The platform ideas that resonated in the primary were not meant to be, as the Clinton campaign pushed back. A historic opportunity, the window to shift policy direction to the opportunities presented with peace dividend were abandoned in the moment by the soon-to-be U.S. president. The Ross Perot campaign, adopting the Jerry Brown, ‘take back America’ theme, brought 19% of the vote and the Clinton campaign prevailed in the general election with 43% of the vote.
The lobbying and corporate military-industrial-complex, one that a General named Eisenhower warned against in his final presidential speech as president, would continue in the 90’s presidential policies.
Today, we see the results of these policies…. in the Ukraine-Russia war, in the China nuclear weapons build up, in the U.S. nuclear weapons ‘modernization’ and breakdown to the nuclear weapons arms agreements — we see a new war era, a legacy of failed visions of security.
The moment in history, 1992, was lost and that turning point, that fork in the road, a nation’s direction not taken — has had deep consequences that continue to this day…
The possibility of claiming a “peace dividend”—the Pentagon effectively declaring Mission Accomplished—apparently never received more than perfunctory consideration.
Does Biden ‘pivot’ to advance a new U.S. posture in Asia to confront ‘a China threat’?
“Active Denial”: A Roadmap to a More Effective, Stabilizing, and Sustainable U.S. Defense Strategy in Asia
As China’s military power has grown over the past three decades, U.S. military dominance in the Western Pacific has eroded significantly. Efforts by the United States to restore military dominance in the region through offensive strategies of control are unlikely to succeed. Not only would such efforts prove financially unsustainable; they could also backfire by exacerbating the risk of crises, conflict, and rapid escalation in a war.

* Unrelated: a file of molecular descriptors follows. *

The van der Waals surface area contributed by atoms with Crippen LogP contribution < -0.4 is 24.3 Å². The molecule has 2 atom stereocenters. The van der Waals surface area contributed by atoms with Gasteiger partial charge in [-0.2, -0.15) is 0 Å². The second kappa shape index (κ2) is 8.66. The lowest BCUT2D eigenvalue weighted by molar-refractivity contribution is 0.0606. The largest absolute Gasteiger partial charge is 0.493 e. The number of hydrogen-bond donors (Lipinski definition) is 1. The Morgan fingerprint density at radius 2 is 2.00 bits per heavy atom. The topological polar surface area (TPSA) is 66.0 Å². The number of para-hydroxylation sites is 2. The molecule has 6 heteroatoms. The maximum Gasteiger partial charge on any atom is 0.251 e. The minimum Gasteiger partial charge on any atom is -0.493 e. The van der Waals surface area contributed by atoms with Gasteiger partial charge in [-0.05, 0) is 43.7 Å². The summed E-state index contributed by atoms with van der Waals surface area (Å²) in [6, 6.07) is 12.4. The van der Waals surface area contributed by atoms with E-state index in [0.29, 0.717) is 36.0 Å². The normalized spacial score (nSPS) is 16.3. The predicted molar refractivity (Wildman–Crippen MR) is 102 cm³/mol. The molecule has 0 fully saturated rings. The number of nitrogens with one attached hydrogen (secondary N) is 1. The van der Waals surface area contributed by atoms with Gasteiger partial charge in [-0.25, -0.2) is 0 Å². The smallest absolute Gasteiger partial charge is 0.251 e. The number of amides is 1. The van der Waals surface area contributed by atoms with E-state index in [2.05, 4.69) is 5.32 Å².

At the same time, the United States and various countries in the region have legitimate concerns about how China intends to apply its growing military capabilities. The possibility that Beijing could use force against Taiwan or against U.S. allies in disputes over islands and maritime jurisdiction raises the specter of a direct U.S.–China war. China’s increasing use of diplomatic and economic coercion against other states in geopolitical disputes also heightens other countries’ general anxiety about how Beijing might use military force for coercive purposes.
In view of these trends, the United States needs a more credible, stabilizing, and affordable defense strategy for deterring potential use of military force by China, coupled with a diplomatic strategy to reduce military tensions and improve crisis management.
The 10 authors of this report, with extensive expertise on these topics and high-level experience in government and the military, convened in late 2020 to develop a proposal for such a strategy, one that meets three key criteria. It must:
1. Effectively deter potential aggression;
2. Enhance stability and limit risks of rapid and nuclear escalation;
3. Remain affordable under tighter fiscal constraints.
Through a series of structured discussions, war games, and broader working groups of experts, we have developed a road map for implementing a defense strategy that can meet these objectives. It is based on a concept we call active denial. Key components of an active denial strategy
Read the full Active Denial plan…